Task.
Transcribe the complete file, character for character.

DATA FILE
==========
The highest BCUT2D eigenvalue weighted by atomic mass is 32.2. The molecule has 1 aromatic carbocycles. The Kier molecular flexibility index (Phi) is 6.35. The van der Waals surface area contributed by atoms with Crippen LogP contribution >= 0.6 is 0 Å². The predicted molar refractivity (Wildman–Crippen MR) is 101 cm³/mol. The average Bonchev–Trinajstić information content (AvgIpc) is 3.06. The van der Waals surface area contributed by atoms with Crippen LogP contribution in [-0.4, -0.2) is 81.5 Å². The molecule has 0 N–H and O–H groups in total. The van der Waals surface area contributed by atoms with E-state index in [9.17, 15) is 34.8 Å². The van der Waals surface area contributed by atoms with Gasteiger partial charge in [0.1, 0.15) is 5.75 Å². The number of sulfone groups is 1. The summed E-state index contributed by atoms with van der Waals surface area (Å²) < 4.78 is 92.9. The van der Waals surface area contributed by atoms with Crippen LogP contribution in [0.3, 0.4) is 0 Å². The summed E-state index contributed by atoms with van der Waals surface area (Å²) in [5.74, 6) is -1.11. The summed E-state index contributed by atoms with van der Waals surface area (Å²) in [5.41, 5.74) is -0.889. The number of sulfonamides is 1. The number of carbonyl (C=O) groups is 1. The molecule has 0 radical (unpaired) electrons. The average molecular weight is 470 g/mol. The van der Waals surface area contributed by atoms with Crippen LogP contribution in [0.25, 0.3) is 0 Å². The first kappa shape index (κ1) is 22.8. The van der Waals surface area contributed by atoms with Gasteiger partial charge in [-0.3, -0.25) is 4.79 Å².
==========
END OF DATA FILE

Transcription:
The highest BCUT2D eigenvalue weighted by atomic mass is 32.2. The molecule has 1 aromatic carbocycles. The Kier molecular flexibility index (Phi) is 6.35. The van der Waals surface area contributed by atoms with Crippen LogP contribution >= 0.6 is 0 Å². The predicted molar refractivity (Wildman–Crippen MR) is 101 cm³/mol. The average Bonchev–Trinajstić information content (AvgIpc) is 3.06. The van der Waals surface area contributed by atoms with Crippen LogP contribution in [-0.4, -0.2) is 81.5 Å². The molecule has 0 N–H and O–H groups in total. The van der Waals surface area contributed by atoms with E-state index in [9.17, 15) is 34.8 Å². The van der Waals surface area contributed by atoms with Gasteiger partial charge in [0.1, 0.15) is 5.75 Å². The number of sulfone groups is 1. The summed E-state index contributed by atoms with van der Waals surface area (Å²) < 4.78 is 92.9. The van der Waals surface area contributed by atoms with Crippen LogP contribution in [0.3, 0.4) is 0 Å². The summed E-state index contributed by atoms with van der Waals surface area (Å²) in [5.74, 6) is -1.11. The summed E-state index contributed by atoms with van der Waals surface area (Å²) in [5.41, 5.74) is -0.889. The number of sulfonamides is 1. The number of carbonyl (C=O) groups is 1. The molecule has 0 radical (unpaired) electrons. The average molecular weight is 470 g/mol. The van der Waals surface area contributed by atoms with Crippen LogP contribution in [0.25, 0.3) is 0 Å². The first kappa shape index (κ1) is 22.8. The van der Waals surface area contributed by atoms with Gasteiger partial charge in [-0.3, -0.25) is 4.79 Å².